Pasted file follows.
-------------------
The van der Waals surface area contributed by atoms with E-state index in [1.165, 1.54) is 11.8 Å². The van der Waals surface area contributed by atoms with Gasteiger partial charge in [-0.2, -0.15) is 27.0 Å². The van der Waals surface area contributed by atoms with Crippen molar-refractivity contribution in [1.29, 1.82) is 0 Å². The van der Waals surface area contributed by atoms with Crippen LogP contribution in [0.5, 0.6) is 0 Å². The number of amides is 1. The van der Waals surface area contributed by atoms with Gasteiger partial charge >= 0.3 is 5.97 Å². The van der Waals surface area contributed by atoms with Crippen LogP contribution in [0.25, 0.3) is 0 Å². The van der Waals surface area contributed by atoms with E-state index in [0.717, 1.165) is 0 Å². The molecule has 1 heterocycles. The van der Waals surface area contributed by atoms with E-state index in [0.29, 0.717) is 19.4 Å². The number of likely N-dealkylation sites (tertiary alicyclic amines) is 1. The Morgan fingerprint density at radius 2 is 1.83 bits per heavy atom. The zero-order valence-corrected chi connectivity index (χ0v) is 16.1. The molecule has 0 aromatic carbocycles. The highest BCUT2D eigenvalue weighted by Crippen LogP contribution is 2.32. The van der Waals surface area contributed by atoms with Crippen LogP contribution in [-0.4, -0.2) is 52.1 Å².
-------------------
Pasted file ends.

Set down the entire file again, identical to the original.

The van der Waals surface area contributed by atoms with E-state index in [1.165, 1.54) is 11.8 Å². The van der Waals surface area contributed by atoms with Gasteiger partial charge in [-0.2, -0.15) is 27.0 Å². The van der Waals surface area contributed by atoms with Crippen molar-refractivity contribution in [1.29, 1.82) is 0 Å². The van der Waals surface area contributed by atoms with Crippen LogP contribution in [0.5, 0.6) is 0 Å². The number of amides is 1. The van der Waals surface area contributed by atoms with Gasteiger partial charge >= 0.3 is 5.97 Å². The van der Waals surface area contributed by atoms with Crippen LogP contribution in [0.25, 0.3) is 0 Å². The van der Waals surface area contributed by atoms with E-state index in [0.717, 1.165) is 0 Å². The molecule has 1 heterocycles. The van der Waals surface area contributed by atoms with E-state index in [0.29, 0.717) is 19.4 Å². The number of likely N-dealkylation sites (tertiary alicyclic amines) is 1. The Morgan fingerprint density at radius 2 is 1.83 bits per heavy atom. The zero-order valence-corrected chi connectivity index (χ0v) is 16.1. The molecule has 0 aromatic carbocycles. The highest BCUT2D eigenvalue weighted by Crippen LogP contribution is 2.32. The van der Waals surface area contributed by atoms with Crippen LogP contribution in [-0.4, -0.2) is 52.1 Å².